“…many signs indicate that the future enters us… in order to be transformed in us, long before it happens.” – Rainier Maria Rilke
Photo by Trey Ratcliff, shared via Creative Commons license.
I think our newfound access to information and communication via increasingly usable devices is still so fresh and exciting that any judgment, survey, or even NYT article on the subject cannot be taken too literally.
We’re humans. Creatures of comfort bound to act irrationally in a wide open yet unfamiliar place of such inebriating possibilities as the digital world. Attention, Stimulation, Information… we’re multitasking and we want more!
But how can we be the same if everything around us is changing?
You can break it down to the 0’s and 1’s. For business, society, government… this is a revolution. But I think it’s just a “shift” for interpersonal communication and the way we relate, react, co-create, and respond.
All of this info is ours at last and it’s still incredible to just suck it up and share it. We have instant audiences and can solicit instant feedback yet for the most part our tweets do nobody more good than ourselves. Sometimes you’ve gotta say it out loud to realize it. But for the hundreds of blogs in our RSS readers how many posts are we commenting on or better yet taking personally as invitations for feedback / collaboration.
In IMs and status updates and quick emails, much comes across out-of-context and is open to interpretation — even guessing. What does he/she mean exactly? But it’s a shift – we still “learn” each other in much the same way we might (or might not) in an extended face-to-face.
Everyday we know the future will be here tomorrow and that’s not to be taken for granted. But some things stay the same.
It’s easier than ever to make connections but it’s nothing compared to being “there” and making it all connect.
Part 1 in an series of posts and cross-published comments inspired by friends’ recent blog posts. This in response to “The Messages We Receive,” by Nicole Cifani.
3 Replies to “Future Shifts from Within”
You really nailed it in the last graf.
Sure: sarcasm and nuances of our personalities seem to come across better in IM and email now than they have in the past. We evolve.
Sure: we’re communicating in public right now. Yet as public as it feels to swap comments on blog posts, in the grand scheme of things, it’s like talking and walking down the street or having a conversation over coffee. One can hope their statements are picked up by a bystander just as one may hope that what’s said aloud wasn’t heard at the next table.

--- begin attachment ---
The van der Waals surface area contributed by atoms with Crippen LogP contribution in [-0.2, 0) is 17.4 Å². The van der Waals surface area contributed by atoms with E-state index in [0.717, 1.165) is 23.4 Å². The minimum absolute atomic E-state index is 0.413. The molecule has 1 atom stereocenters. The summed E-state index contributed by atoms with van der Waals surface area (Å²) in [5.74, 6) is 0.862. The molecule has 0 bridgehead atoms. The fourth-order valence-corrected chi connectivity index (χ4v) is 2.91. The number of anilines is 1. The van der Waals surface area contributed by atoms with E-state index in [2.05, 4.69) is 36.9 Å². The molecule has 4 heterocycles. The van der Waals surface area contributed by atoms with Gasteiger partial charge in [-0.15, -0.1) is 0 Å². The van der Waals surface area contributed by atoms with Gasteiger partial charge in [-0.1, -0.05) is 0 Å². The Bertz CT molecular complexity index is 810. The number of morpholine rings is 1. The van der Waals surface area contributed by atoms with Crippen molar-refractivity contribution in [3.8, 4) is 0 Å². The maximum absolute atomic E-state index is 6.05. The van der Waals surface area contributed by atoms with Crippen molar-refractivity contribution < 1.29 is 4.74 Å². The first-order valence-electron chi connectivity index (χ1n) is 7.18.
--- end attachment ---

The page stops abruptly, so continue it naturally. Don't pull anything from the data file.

It’s wishful thinking if not vanity either way you look at it. We are able to live our lives in public now, it’s our movie, and we’re both directing and starring.
But realistically, the audience — if and when there is one — isn’t paying much attention to begin with. And so what if it is?
We’re aware of these shifts in communication for both the public and private spheres.
What may be most threatened now and in the future is the personal sphere.
It’s too easy (and fun) to lose oneself in the digital wonderland be it marathon work sessions, gaming, surfing and discovery, whatever. But to a great extent, one-on-one IMs and e-mails can at times be akin to talking to a mirror.
I don’t think it’s possible to replicate nonverbal interpersonal interaction online – video chat comes closest, but the presence is phony. I’d fear for the worst if we evolved to a point in which eye contact didn’t add context or content to a conversation.
So, yes, getting out into the real world, unplugging, and working to develop incentives for others – especially younger generations – to do the same just might be a key element to not just personal — but societal, cultural, and even economic growth.
We need to take breaks, to take stock of ourselves away from the media screen. I mean, no doubt kids are already skipping out on recess to trade up on Farmville…
It sure is easier to communicate and maintain relationships from afar these days. But easier isn’t always good. And things happen fast for better and worse.
Totally. We definitely can’t be the same if everything around us is changing.
And I agree that free-flowing communication creates a “shift” in interpersonal communications. With that shift, some things are gained and others lost.
For the public sphere this is obviously an incredible thing.
For the private – maybe not so much.
We are, for the most part, talking to ourselves through hyper-aware self-presentations in blogging tools, answers to “What’s Happening?” on Twitter, and in tweaking that perfectly-crafted image of self (profile) on Facebook.
Is it communication? Absolutely. Is it authentic? Who knows!
in our eyes, we’re all celebrities.
The plethora of ways to communicate now is incredible. And fun! But I wonder how easy it is to become misguided as to who someone is – and on the one-to-one level of IM and e-mail, what gets lost.
Many thoughts – practical, relevant, whatever – can go missing in the big-picture context of a relationship with another person.
There are loads of people behind a screen all day and night; working, gaming, or otherwise.
If we all don’t get out into the real world and take some time to unplug, I wonder if it becomes way too easy to lose meaning. Meaning with not only others, but perhaps even commonplace interests and activities that ironically enough our Facebook profiles list.